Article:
With the passage of the Wendell H. Ford Aviation Investment Reform Act for the 21st Century (AIR-21), Congress required a 30-day public notice and comment period listed in the Federal Register before the waiver of any assurance on an interest of federally obligated airport property.
Tenants should consider the impact a release of airport property through either a sale or long-term lease for non-aeronautical purposes will have on the airport. Concerns and questions over the release of the property should be raised during the comment period. User input is crucial in determining impacts a property release will have on the airport.
A change in use of airport property has the potential to endanger the survival of the airport through incompatible land use, encroachment, safety implications, and loss of revenue, all combining to decrease the viability of the airport. This threat is why it is imperative that all parties involved in this process, including users, are familiar with both the implications of such an action and the procedures that have to be followed. Too often, AOPA has seen development projects on airports that subsequently create a precarious situation for the airport. This occurs when changes to the airport property are made with intentions other than to improve the viability of the airport. Such action thwarts the intent of the federal government when either a surplus property transfers or a grant agreement is executed.
The FAA will consider a change to the Airport Layout Plan (ALP) as long as the action protects, advances, or benefits the public interest in civil aviation. This means that there is a need for the sponsor, users, and the FAA to ascertain the benefit to aviation in real and documented terms. The interests of real-estate developers, businesses, or other non- aviation interests do not take precedence over the aviation interests, especially at a federally obligated airport.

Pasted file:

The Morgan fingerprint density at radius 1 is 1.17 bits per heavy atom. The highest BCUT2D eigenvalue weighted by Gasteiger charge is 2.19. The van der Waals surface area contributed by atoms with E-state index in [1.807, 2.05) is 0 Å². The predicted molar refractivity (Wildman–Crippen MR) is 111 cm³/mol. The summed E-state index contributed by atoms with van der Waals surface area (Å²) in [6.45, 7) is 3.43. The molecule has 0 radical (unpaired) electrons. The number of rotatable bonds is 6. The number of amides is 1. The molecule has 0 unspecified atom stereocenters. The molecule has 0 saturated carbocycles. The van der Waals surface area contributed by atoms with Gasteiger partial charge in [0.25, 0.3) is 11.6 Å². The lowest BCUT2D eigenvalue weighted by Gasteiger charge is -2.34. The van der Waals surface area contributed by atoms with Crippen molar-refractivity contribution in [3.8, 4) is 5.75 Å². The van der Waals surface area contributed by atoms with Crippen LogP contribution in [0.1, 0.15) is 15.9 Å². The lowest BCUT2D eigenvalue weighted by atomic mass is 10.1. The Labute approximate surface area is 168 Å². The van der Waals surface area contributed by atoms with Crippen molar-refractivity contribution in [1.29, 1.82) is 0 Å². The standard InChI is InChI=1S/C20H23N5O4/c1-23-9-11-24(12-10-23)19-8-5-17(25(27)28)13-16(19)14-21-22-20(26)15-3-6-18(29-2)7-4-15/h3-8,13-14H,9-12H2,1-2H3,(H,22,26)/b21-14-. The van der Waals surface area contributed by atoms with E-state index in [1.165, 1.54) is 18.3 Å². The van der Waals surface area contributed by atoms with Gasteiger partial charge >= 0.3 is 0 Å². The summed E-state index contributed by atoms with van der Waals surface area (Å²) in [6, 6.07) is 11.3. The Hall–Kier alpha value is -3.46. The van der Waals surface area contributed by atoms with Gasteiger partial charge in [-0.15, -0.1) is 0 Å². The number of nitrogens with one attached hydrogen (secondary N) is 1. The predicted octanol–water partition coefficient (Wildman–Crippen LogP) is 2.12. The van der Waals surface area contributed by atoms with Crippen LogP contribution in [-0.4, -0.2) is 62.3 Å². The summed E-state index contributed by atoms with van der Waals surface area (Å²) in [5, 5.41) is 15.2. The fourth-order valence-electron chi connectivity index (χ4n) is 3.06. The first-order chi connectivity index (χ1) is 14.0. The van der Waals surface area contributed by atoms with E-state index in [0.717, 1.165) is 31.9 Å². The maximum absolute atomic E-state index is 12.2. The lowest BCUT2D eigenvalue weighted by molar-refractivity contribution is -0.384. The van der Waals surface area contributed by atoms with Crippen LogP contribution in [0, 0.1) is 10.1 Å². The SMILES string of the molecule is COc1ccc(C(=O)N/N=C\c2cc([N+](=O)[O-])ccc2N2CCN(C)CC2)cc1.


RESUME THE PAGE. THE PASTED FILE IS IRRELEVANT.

When an airport sponsor requests a property release, the underlying reason needs to clearly lead to a benefit to aviation and the airport. The FAA will address the benefit to aviation according to established statutes, regulations, policies, and, of course, the obligations and grant assurances that are part of the contracts airport sponsors signed with the federal government when receiving AIP funds. The overriding factor is that the land in question cannot have current and/or planned aeronautical uses per the Airport Master Plan and/or Airport Layout Plan. For example, if the airport sponsor was planning another runway in that area, then the FAA may very well not accept the request for release because it conflicts with a planned aeronautical use. Among the other considerations that will be of concern to the FAA are use of revenue derived from the airport and land use that is compatible with the airport.
In many cases, use of airport property for non-aviation revenue-producing activities that provide revenue back to the airport is not necessarily an adverse activity. What is important is that the airport benefits from that activity, usually financially. Federal law, FAA regulations and orders, as well as current policies on revenue diversion, mandate that revenue produced by the sale, disposal, leasing, or any other revenue-producing activity of airport property stay at the airport for aeronautical improvements. This is, of course, an integral part of the "benefit to aviation." The FAA shall assess current versus proposed revenue to determine the highest reasonable return to the airport.
Another issue is that the FAA, as part of the conditions of receiving federal financial assistance, requires the airport owner to take appropriate zoning action to prevent noise and safety problems near the airport (grant assurance number 21). It is important to ensure that any development at or near the airport provides appropriate airport land-use compatibility, which primarily focuses on safety and noise-related issues. Creating land- use compatibility between airports and proposed developments near airports will help protect the airport's future viability.
Airport users are encouraged to provide comments to FAA on a property release. Furthermore, there should be no hesitation in contacting the FAA office publishing the release and asking questions regarding release procedures and seeking guidance from them as well. In determining the impact of a property release at your airport and organizing comments to the FAA, consider some of the following questions.
These actions will ensure that a property release at the airport will in fact benefit the airport, that the land is not needed for future aeronautical activities, and that the proposed usage is compatible with airport operations.
AOPA thanks our members for their continued support in protecting the freedom to fly.